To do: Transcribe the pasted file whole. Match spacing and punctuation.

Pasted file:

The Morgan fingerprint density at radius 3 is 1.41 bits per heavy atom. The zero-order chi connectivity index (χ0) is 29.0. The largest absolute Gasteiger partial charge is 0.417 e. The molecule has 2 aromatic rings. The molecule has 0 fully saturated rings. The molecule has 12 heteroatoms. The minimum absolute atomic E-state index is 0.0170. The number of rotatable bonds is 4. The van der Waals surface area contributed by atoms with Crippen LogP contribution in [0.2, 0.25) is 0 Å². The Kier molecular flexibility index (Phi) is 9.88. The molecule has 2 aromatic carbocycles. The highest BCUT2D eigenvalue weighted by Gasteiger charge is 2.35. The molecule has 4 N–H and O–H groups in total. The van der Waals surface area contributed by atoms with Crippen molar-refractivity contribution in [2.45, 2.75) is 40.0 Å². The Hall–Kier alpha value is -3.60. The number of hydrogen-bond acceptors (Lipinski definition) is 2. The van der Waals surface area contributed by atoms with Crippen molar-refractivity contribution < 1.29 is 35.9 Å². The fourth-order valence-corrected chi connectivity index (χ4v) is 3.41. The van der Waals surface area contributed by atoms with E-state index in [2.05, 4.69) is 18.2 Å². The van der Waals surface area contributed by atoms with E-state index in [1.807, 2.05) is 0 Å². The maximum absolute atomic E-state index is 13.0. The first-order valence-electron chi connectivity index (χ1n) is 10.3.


The Morgan fingerprint density at radius 3 is 1.41 bits per heavy atom. The zero-order chi connectivity index (χ0) is 29.0. The largest absolute Gasteiger partial charge is 0.417 e. The molecule has 2 aromatic rings. The molecule has 0 fully saturated rings. The molecule has 12 heteroatoms. The minimum absolute atomic E-state index is 0.0170. The number of rotatable bonds is 4. The van der Waals surface area contributed by atoms with Crippen LogP contribution in [0.2, 0.25) is 0 Å². The Kier molecular flexibility index (Phi) is 9.88. The molecule has 2 aromatic carbocycles. The highest BCUT2D eigenvalue weighted by Gasteiger charge is 2.35. The molecule has 4 N–H and O–H groups in total. The van der Waals surface area contributed by atoms with Crippen molar-refractivity contribution in [2.45, 2.75) is 40.0 Å². The Hall–Kier alpha value is -3.60. The number of hydrogen-bond acceptors (Lipinski definition) is 2. The van der Waals surface area contributed by atoms with Crippen molar-refractivity contribution < 1.29 is 35.9 Å². The fourth-order valence-corrected chi connectivity index (χ4v) is 3.41. The van der Waals surface area contributed by atoms with E-state index in [2.05, 4.69) is 18.2 Å². The van der Waals surface area contributed by atoms with E-state index in [1.807, 2.05) is 0 Å². The maximum absolute atomic E-state index is 13.0. The first-order valence-electron chi connectivity index (χ1n) is 10.3.